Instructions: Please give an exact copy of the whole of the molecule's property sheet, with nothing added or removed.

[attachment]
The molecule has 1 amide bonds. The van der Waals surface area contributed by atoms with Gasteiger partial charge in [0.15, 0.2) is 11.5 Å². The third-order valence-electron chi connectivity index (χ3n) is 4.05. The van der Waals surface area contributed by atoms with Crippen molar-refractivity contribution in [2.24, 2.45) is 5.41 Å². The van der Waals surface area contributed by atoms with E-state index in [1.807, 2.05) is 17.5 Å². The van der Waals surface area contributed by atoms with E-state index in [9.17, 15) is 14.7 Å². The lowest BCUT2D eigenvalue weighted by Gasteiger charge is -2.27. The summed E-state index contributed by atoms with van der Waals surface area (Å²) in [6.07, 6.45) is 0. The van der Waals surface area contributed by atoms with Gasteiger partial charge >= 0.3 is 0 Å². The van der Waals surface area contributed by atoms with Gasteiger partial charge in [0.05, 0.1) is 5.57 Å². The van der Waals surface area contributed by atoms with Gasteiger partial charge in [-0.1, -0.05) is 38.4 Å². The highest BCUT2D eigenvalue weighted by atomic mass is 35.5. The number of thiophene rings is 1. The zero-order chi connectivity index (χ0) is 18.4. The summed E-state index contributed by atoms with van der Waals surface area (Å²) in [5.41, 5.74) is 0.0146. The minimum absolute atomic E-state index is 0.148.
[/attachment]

The molecule has 1 amide bonds. The van der Waals surface area contributed by atoms with Gasteiger partial charge in [0.15, 0.2) is 11.5 Å². The third-order valence-electron chi connectivity index (χ3n) is 4.05. The van der Waals surface area contributed by atoms with Crippen molar-refractivity contribution in [2.24, 2.45) is 5.41 Å². The van der Waals surface area contributed by atoms with E-state index in [1.807, 2.05) is 17.5 Å². The van der Waals surface area contributed by atoms with E-state index in [9.17, 15) is 14.7 Å². The lowest BCUT2D eigenvalue weighted by Gasteiger charge is -2.27. The summed E-state index contributed by atoms with van der Waals surface area (Å²) in [6.07, 6.45) is 0. The van der Waals surface area contributed by atoms with Gasteiger partial charge >= 0.3 is 0 Å². The van der Waals surface area contributed by atoms with Gasteiger partial charge in [0.05, 0.1) is 5.57 Å². The van der Waals surface area contributed by atoms with Gasteiger partial charge in [-0.1, -0.05) is 38.4 Å². The highest BCUT2D eigenvalue weighted by atomic mass is 35.5. The number of thiophene rings is 1. The zero-order chi connectivity index (χ0) is 18.4. The summed E-state index contributed by atoms with van der Waals surface area (Å²) in [5.41, 5.74) is 0.0146. The minimum absolute atomic E-state index is 0.148.